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Fresh research conducted by accountancy firm UHY Hacker Young has found that many buy-to-let landlords are avoiding paying rental income tax.
In Nottingham (NG postcode area), for instance, the percentage of landlords admitting to not paying tax on their rental income has increased 245% over the past year, according to the study.
On a list of the highest concentration areas across the UK of buy-to-let landlords admitting to rental income tax avoidance, Nottingham is ranked third, following Leicester at second and Birmingham in first place.Simon Browning, partner in charge of UHY’s Nottingham office, said:
“These figures show that HMRC sees the buy-to-let market as a source of hundreds of millions of pounds of unpaid tax. The amounts collected just from landlords coming in from the cold suggests they may not be too far wrong with those estimates.
“Mounting pressure on buy-to-let landlords from HMRC’s Let Property Campaign has driven this sharp increase. The Let Property Campaign aggressively mailshots buy-to-let landlords that are suspected of avoiding paying tax on their rental income warning them of the consequences of tax evasion.
“Buy-to-let landlords have been prosecuted and jailed both for under declaring rental income and for failing to pay CGT on the sale of buy-to-let properties. Considering the risks of big fines and criminal prosecutions landlords are doing the right thing by coming forward to HMRC and declaring unpaid taxes.
“While establishing and prosecuting a tax fraud involves a lot of hard work by HMRC they’ve made it clear that this is a route they will go down. The paper trail that exists with most property lettings makes it relatively simple for HMRC to show when tax is not being paid.”Full/source articleIf you are not paying tax on your rental income, I fear you are living on borrowed time and you would be well advised to contact your accountant and ask to make representations under the Let Property Campaign, where there are certain concessions for those who voluntarily come forward.PropertyTribes' tax partner, Rental Income Tax Advisors, are specialists in landlord and property tax and have been supporting the PT community for many years. They can help with getting your tax affairs back on track, so click the banner at the top of the thread for more information or to contact RITA.SEE ALSO - HMRC Let Property Campaign ramping upUP NEXT - Let Property Campaign DisclosureDON'T MISS - HMRC "Let Property" campaign extended for 4 years!NOW WATCH:
Vanessa Warwick Landlord and Co-Founder of PropertyTribes.com **If you have got value from Property Tribes, find out how you can support it in remaining a free to use community resource**
I regularly get generic e-mails from HMRC about declaring UK property income. Which is fine, but I already am. The ones they need to target have probably never got an e-mail from them as they aren't registered as self employed in many cases.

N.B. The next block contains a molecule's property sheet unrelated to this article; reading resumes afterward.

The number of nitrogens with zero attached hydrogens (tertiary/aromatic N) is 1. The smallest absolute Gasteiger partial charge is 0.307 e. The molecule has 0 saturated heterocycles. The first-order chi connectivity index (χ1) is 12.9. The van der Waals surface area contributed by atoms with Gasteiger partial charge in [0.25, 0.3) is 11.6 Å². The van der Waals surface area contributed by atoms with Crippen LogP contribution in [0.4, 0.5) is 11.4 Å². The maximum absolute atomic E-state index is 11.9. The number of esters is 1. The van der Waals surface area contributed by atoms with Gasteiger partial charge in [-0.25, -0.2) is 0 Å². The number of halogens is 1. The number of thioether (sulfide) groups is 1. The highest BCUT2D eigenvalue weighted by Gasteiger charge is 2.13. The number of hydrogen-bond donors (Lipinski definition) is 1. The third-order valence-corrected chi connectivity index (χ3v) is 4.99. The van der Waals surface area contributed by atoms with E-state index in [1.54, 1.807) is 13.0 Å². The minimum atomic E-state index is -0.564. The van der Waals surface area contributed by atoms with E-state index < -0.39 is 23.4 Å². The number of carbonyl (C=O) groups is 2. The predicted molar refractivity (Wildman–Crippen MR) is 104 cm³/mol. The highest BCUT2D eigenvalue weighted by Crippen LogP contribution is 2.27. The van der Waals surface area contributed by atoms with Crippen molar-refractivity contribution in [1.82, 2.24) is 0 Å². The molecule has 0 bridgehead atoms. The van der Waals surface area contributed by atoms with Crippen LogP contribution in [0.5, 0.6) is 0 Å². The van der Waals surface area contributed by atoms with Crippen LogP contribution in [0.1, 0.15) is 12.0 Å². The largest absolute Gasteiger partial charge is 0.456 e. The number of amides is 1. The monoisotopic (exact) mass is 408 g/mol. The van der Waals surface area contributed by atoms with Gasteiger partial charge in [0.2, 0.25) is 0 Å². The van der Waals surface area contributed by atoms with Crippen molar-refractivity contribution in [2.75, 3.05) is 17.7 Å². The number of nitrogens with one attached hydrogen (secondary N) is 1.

I also regularly get those HMRC emails and I have always declared everything.
I imagine the under-the-radar landlords will be the ones who are letting properties on residential mortgages and may not be members of RLA etc and may not be up to date with required standards and regulations (or S24 for that matter).
Not an easy job to track them down I wouldn't think.
All comments are made in good faith and are given to the best of my knowledge and experience but I would advise you to consult an expert before making important decisions and I accept no liability for comments made.
It's getting easier and easier to track them down as government get access to more data that can provide indicators of a rental property. Mortgages certainly aren't the only way to detect rental property.
While detection (and hence lots of letter and email sending) is fairly easy, I suspect putting together court-proof evidence, etc is still quite time consuming.
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should be relatively easy, given that government runs HMLR...
RITA has just informed me that their record was last summer – 14 properties, and 24 years….all undeclared! RITA put the accounts into HMRC and they accepted them i.e. did not go for fully blown investigation.
With more data being more easily connected, both within government and outside, hiding rental income will very soon be impossible.
Just basic land registry records would detect a lot - eg where the owner address is not the property address.
Add in mortgages, licence schemes and the like, it's then pretty easy to confirm a rental property and track it to an owner.
Even with no mortgage or licence though, it's still getting easier for government to detect or confirm rental properties - whether it's from occupier change patterns (council tax, electoral register, etc) or via credit reference records showing property occupiers are renters.
The easiest is probably the electoral register, both the extra people and the (probably frequent) churn in people.
Most lodgers will also update their employer (ie PAYE records); plus bank accounts and other services, leaving similar traces with credit reference agencies.
A good teacher must know the rules; a good pupil, the exceptions.
Martin H. Fischer